'If you want to f**k around, you won't be on this panel' - Drink ban key in reemergence of Offaly
As they laid one of their greats to rest in Coolderry on Thursday, a low murmur rumbled audibly through the midlands.
Offaly's hurling family is a tight, intimate community and the congregation at Pat McLoughney's funeral reflected it. Great men from a golden time hunched close in the cortege, paying their respects to a figure who played in the breakthrough Leinster Championship win of 1980 and was a selector for the All-Ireland triumphs of '94 and '98.
Those men were the game's ultimate non-conformists, a group broadly happy for the outside world to believe their only passion to be the wilful breaking of Commandments. Maybe their success (four All-Irelands in 17 summers) fed that gentle conceit, nurturing an idea that magic tricks came easy to Offaly. But then they fell off the face of the earth.
And, well, the wonder became how they'd ever escaped the miserable, deflating ennui of their history.
Once upon a time, you see, club enmities ran so deep in Offaly, the very concept of a county team seemed almost foolhardy. As Brother Denis Minahane, the Bantry man who managed Offaly's senior hurlers for 12 years through the 1960s and early '70s, once told me: "Things that might have happened in 1936, they still hadn't got out of their systems!"
McLoughney came through that time to be at the birth of a revolution that looks more and more implausible with the gift of hindsight.
And so there seemed something particularly apt that, five days before his final journey, Offaly hurlers recorded their first National League win in Croke Park since '91. Something faintly beautiful in the tone of old comrades' conversations, every last one palpably energised by a victory for Kevin Martin''s 5/1 outsiders over Dublin.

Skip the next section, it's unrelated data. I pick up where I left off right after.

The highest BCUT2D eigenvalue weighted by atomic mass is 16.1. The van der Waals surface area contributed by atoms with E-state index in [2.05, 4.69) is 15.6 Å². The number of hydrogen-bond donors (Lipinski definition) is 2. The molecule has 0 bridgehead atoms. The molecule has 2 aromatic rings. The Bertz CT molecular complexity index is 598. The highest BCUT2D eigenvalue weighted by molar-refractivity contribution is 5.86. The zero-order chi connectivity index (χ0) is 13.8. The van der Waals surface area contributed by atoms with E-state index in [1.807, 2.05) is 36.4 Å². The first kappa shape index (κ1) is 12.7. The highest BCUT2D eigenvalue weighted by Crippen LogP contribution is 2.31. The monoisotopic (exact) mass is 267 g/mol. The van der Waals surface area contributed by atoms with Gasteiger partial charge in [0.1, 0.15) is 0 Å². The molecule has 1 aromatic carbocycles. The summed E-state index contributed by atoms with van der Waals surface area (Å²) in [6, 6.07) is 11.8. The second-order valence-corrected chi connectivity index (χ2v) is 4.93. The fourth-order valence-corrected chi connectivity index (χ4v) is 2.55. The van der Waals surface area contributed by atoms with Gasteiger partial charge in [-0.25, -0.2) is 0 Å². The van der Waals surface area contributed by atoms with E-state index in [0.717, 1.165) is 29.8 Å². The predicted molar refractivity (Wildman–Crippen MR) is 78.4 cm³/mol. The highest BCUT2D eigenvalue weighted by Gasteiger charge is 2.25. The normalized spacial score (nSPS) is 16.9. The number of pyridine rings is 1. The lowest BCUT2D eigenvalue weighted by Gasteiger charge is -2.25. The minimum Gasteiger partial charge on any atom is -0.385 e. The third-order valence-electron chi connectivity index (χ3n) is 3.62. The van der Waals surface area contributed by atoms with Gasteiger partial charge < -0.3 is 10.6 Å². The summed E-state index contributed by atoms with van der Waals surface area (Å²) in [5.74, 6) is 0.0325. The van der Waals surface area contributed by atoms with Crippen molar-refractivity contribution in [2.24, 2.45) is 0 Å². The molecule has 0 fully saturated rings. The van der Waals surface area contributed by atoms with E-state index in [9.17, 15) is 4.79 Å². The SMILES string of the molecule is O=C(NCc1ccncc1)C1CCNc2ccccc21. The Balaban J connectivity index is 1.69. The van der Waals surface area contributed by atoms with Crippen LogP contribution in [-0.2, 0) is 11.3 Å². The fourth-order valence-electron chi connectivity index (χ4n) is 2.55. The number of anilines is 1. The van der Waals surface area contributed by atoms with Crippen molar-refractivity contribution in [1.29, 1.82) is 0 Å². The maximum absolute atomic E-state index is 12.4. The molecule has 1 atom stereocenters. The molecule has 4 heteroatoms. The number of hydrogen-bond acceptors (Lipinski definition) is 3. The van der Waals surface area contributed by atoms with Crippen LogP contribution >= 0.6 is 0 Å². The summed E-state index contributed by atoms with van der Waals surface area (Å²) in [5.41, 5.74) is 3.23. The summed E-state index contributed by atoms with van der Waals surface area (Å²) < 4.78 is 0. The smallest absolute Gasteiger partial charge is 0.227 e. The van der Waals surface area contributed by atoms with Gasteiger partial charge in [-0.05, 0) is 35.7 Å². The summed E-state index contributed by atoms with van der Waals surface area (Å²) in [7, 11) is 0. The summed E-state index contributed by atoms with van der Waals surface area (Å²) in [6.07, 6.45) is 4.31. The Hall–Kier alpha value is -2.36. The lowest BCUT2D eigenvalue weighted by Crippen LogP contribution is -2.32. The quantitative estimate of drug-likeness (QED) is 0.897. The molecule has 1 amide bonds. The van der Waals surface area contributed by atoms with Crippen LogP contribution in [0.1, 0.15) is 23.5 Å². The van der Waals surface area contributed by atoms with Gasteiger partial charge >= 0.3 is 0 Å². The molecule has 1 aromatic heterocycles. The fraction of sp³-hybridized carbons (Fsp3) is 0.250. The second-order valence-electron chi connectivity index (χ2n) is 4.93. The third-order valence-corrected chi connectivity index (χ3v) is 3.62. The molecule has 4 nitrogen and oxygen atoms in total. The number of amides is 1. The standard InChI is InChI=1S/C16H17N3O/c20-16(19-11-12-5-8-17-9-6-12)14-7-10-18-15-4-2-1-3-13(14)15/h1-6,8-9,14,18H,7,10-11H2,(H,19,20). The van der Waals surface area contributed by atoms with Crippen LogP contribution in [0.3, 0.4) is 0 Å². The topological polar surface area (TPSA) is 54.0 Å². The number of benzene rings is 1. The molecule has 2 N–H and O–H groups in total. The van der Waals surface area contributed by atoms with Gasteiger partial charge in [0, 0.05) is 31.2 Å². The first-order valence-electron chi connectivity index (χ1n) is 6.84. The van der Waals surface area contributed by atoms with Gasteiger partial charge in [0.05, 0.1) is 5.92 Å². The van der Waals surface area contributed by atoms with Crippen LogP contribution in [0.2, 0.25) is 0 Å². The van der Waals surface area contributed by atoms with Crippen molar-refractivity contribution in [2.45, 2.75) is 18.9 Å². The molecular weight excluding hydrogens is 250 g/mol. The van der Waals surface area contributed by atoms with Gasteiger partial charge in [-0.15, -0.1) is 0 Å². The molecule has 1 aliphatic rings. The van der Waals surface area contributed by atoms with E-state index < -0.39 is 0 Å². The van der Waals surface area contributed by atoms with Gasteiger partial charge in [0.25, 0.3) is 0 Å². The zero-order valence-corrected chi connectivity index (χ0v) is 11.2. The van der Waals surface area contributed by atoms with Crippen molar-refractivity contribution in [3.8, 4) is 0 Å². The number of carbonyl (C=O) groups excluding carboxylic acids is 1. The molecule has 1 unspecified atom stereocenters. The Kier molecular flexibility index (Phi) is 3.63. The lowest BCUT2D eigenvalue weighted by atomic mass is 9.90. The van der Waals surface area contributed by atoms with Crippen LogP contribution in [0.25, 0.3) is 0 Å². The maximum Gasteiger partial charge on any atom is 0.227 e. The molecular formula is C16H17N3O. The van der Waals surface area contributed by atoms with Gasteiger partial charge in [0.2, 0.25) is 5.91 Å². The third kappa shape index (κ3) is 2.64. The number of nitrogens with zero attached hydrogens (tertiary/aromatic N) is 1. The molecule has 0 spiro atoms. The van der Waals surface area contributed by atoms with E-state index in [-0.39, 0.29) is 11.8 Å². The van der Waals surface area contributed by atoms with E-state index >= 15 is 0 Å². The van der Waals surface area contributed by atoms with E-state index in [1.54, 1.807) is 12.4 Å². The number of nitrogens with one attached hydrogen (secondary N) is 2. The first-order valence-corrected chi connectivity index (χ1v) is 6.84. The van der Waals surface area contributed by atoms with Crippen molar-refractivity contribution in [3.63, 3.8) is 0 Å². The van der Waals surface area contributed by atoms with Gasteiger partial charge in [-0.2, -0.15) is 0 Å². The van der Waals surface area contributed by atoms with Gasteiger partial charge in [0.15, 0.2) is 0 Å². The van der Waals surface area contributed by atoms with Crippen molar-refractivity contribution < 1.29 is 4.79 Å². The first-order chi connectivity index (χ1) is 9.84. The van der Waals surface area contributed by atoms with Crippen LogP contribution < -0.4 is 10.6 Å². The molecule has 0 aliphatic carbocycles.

Daithi Regan says he met men like Jim Troy, Pat Delaney and Pat Cleary in Coolderry, all of them animated now in recognition of new hope rolling through the county.
True, Dublin fielded eight National League debutants and will, undeniably, have sharper teeth come summer. But, as Regan puts it, "the conversations had at Pat's funeral were conversations we hadn't had in years. Like, in recent times, it was nearly always about bad hidings and how dismal things had become."
Maybe last summer was the watershed. Fielding double sweepers in their championship games against both Galway and Waterford, Offaly leaked an aggregate of 1-68. Short of curtsying, they couldn't have been more passive.
Martin himself admitted on his appointment last November that they'd become "painful to look at", his minimum ambition being to make them a mite more quarrelsome now.
And maybe it was simply time to return to one of their own too, the Tullamore man having excelled as a broad-shouldered wing-back in the All-Ireland wins of '94 and '98. If he had no great name as a flowing orator, he did always radiate the authority of a man who understood the difference between heat and noise.
In '09, Martin was a 36-year-old player-manager when Tullamore won their first county title for nearly half a century, then guided Westmeath to a Christy Ring Cup win before managing Clough Ballacolla to a Laois title in 2015.
Yet the challenge of re-igniting a pulse in Offaly?
Just 18 months ago, the county looked set to be tangled up in a bitter civil war when it emerged that a 39-page report from the Offaly Hurling Review Committee - aimed at revitalising the game - had, effectively, been ignored for more than a year by the county board.
The original chairman of the committee, All-Ireland winning coach Diarmuid Healy, had previously withdrawn from the process out of frustration with the same board.
Yet, conversely, the county's €2.25 million, state-of-the-art Training Centre, 'Faithful Fields', opened just outside Kilcormac last September on the back of extraordinary support from the local GAA community.
Duignan, who chaired the fundraising committee for a project that was completed in two years, admits that the goodwill encountered was "massive". As he puts it. "there's been a lot of criticism of the county board, I have been vocal myself at times. But a lot of good work has gone into clubs, schools and development squads too.